One of my favorite pair of transitional eagles are the two types of 1839. The first, also known as the Type of 1838, is easily distinguished by Liberty’s neck being very curved and ending over the right side of the final star. It is the more common of the two and while relatively available in most circulated grades, it is very scarce in AU55 and better and rare in Uncirculated. The second variety is known as the Type of 1840. On this issue, Liberty’s neck is less curved and it ends well before the final star. It is very scarce in all grades and rare in AU.

In 1866, the San Francisco mint was not informed of the changeover to the With Motto reverse until they had struck 8,500 pieces with no motto. The 1866-S No Motto eagle is a rare coin in all grades today. The With Motto variety is also rare although it is a bit more obtainable in the AU grade range. Both are unknown in Uncirculated.

1907 saw a changeover from the Liberty head design to the new Indian Head design. The transitional collector has some difficult decisions about which coins to include in his collection as three major variations of the Indian Head eagle from 1907 exist: the rare Wire Edge, the very rare Rolled Edge and the common No Motto.

In 1908 there are no less than two transitional Indian Head eagles. The Philadelphia and Denver mints both struck No Motto and With Motto coins. Luckily for transitional collectors, all four of these are relatively common except in Gem Uncirculated. The 1908-D No Motto is the rarest of the four and this issue is extremely rare in properly graded MS65.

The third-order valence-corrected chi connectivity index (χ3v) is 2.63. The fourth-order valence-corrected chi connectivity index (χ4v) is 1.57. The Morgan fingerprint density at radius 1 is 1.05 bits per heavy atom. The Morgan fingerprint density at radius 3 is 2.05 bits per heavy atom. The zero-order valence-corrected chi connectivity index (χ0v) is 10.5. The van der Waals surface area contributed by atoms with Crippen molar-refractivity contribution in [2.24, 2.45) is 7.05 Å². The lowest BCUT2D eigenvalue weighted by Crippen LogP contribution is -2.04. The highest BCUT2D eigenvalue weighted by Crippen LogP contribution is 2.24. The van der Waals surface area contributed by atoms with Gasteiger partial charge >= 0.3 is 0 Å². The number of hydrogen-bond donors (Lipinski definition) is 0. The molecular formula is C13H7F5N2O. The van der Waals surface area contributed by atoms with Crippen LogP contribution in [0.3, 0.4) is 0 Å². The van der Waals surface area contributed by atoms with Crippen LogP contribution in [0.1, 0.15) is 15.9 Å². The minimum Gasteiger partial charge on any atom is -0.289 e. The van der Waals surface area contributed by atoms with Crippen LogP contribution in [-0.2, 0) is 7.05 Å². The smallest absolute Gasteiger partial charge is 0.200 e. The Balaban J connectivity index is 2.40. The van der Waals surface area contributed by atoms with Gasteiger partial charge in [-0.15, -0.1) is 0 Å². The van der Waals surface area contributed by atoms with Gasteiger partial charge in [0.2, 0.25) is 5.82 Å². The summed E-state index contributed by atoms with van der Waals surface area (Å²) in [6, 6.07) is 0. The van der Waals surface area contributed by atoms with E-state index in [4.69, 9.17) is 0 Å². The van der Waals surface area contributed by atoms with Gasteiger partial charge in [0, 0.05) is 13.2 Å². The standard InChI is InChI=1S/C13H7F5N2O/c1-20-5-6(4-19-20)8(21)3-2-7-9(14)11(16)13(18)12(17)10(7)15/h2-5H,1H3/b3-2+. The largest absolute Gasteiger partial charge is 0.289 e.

The United States twenty dollar gold coinage contains more interesting transitional coins for the specialist. The first of these is the 1866-S No Motto and With Motto. The former is a very scarce coin in all grades and it remains unknown in Uncirculated. The latter is fairly common in circulated grades and scarce in Uncirculated with nearly all of the two to three dozen known in Uncirculated grading MS60 to MS61.

The termination of the Liberty Head design in 1907 meant that an interesting group of transitional coins from this year are available. The 1907 Liberty Head issues were produced at the Philadelphia, Denver and San Francisco mints and all three are common in grades up to MS63. The 1907-S is very rare and underrated in Gem Uncirculated.

Augustus St. Gaudens’ redesign of the double eagle was introduced in 1907. Most transitional collections would include one High Relief from this year as well as a 1907 No Motto. Both issues are readily available in Uncirculated grades and the latter is abundant even in MS65 to MS66.

To assemble a complete set of the various Transitional coins that I discussed above would be an amazing accomplishment, given the rarity and prohibitive cost of many of the issues. That said, I think this would be a great set that would be a fun challenge for the collector who is up to it.